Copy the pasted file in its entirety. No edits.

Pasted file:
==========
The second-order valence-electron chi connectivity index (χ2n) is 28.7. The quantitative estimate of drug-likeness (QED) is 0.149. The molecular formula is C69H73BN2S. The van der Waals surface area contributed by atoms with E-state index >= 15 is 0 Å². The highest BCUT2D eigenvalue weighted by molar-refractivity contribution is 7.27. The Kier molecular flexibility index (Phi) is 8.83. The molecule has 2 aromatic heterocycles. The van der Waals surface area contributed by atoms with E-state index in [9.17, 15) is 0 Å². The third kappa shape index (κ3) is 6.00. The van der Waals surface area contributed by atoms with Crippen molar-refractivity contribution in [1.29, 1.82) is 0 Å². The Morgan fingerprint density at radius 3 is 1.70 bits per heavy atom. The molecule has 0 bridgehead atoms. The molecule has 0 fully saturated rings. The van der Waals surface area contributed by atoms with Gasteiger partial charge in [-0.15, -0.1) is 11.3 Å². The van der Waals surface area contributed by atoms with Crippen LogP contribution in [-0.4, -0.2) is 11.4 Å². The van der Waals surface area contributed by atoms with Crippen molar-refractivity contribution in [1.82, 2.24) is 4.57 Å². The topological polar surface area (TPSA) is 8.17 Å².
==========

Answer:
The second-order valence-electron chi connectivity index (χ2n) is 28.7. The quantitative estimate of drug-likeness (QED) is 0.149. The molecular formula is C69H73BN2S. The van der Waals surface area contributed by atoms with E-state index >= 15 is 0 Å². The highest BCUT2D eigenvalue weighted by molar-refractivity contribution is 7.27. The Kier molecular flexibility index (Phi) is 8.83. The molecule has 2 aromatic heterocycles. The van der Waals surface area contributed by atoms with E-state index in [9.17, 15) is 0 Å². The third kappa shape index (κ3) is 6.00. The van der Waals surface area contributed by atoms with Crippen molar-refractivity contribution in [1.29, 1.82) is 0 Å². The Morgan fingerprint density at radius 3 is 1.70 bits per heavy atom. The molecule has 0 bridgehead atoms. The molecule has 0 fully saturated rings. The van der Waals surface area contributed by atoms with Gasteiger partial charge in [-0.15, -0.1) is 11.3 Å². The van der Waals surface area contributed by atoms with Crippen LogP contribution in [-0.4, -0.2) is 11.4 Å². The van der Waals surface area contributed by atoms with Crippen molar-refractivity contribution in [1.82, 2.24) is 4.57 Å². The topological polar surface area (TPSA) is 8.17 Å².